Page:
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While Neeta7 was here we made sure to get out of busy Tokyo for a day. The Open-Air Folk Museum was a wonderful and interesting day trip to see historical Japanese homes and enjoy some fresh air!

A small exhibit is displayed at the visitor center and elaborates on how the homes were built. Here you can see some of the hand tools used to construct the impeccable and sturdy homes that were onsite.

Above, you can see an interior snap of the Hara House which was built in 1911. Below, the Misawa House had a very unusual roof. What is remarkable about each home is that none of them are built with nails. Each home has its own mortise and tenon – type joinery style. Some being extremely elaborate but all of which are made by hand to last and withstand local weather conditions.

Cheese! We’ve known each other since 5th grade and have been pals for most of the time since. Ha, all of the time since!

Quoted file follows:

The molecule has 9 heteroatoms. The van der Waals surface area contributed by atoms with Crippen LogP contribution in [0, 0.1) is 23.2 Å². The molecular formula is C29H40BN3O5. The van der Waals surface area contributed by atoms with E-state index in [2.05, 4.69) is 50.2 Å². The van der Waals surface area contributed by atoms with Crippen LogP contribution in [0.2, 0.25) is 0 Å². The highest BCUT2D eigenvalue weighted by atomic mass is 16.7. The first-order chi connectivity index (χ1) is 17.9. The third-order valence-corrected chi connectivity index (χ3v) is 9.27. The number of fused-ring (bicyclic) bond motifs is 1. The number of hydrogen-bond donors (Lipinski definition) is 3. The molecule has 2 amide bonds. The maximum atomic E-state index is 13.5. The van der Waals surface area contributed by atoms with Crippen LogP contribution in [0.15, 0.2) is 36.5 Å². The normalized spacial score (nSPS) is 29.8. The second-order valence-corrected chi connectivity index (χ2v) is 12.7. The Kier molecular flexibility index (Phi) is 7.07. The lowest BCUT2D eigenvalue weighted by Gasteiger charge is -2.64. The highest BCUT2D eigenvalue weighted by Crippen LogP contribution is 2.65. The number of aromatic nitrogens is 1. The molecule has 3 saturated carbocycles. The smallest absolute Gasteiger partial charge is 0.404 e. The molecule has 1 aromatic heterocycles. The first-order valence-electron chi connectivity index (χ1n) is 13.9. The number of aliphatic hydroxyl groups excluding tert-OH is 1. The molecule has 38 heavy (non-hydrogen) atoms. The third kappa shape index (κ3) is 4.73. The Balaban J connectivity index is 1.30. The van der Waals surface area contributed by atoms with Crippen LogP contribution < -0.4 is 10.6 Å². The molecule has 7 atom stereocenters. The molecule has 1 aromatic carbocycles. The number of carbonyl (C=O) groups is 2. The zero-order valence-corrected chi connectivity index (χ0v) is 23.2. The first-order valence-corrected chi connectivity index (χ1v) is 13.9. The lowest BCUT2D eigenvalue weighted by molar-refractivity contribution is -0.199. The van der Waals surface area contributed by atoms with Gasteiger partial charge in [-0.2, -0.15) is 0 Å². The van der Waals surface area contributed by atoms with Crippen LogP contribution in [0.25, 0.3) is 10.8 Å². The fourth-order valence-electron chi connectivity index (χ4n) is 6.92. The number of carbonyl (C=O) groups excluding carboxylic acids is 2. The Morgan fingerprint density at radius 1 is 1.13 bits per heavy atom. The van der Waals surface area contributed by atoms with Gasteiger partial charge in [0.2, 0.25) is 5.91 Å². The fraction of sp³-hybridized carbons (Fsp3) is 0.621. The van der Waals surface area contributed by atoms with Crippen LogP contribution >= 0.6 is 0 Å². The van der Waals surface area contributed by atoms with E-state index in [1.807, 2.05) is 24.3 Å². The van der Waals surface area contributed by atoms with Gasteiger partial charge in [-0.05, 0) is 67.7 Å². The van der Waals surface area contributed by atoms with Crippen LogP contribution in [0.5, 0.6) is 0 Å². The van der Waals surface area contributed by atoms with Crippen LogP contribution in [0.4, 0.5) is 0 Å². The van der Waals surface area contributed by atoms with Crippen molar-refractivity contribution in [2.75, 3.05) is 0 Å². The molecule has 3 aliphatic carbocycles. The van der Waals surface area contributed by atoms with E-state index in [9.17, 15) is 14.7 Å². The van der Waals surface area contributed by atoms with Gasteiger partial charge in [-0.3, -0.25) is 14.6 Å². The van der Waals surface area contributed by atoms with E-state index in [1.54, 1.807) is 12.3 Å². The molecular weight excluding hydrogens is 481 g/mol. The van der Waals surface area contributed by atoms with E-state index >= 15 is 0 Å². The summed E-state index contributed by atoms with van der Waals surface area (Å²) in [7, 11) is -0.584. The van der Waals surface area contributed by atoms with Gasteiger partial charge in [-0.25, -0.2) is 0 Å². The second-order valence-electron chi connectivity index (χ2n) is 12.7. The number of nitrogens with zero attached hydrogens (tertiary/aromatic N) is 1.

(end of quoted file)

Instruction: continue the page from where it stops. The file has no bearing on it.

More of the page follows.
Many of the homes were open to walk through and you could really get a sense of what life was like. While 1 or 2 homes were for merchants or well off families, most seemed to house farmers, metal smiths or other trades. So thinking about life without running water, electricity, or other luxuries was very humbling.

The thatched roof on many of the homes was remarkable. I have never seen anything like it! The roof was said to be very protective of the outside elements, I sure believe it, seeing as some of these homes were in cold areas with lots of precipitation.

Mr. Cakes, Neeta and myself managed to wonder around the different homes all afternoon and enjoy ourselves. It was like stepping back in time. Anyone looking for a break from Tokyo or just an interesting day trip should head out to Nihon Minkaen, Open-Air Folk Museum for a lovely day.

We ended our day at a nearby park ‘riding’ a vintage train.  

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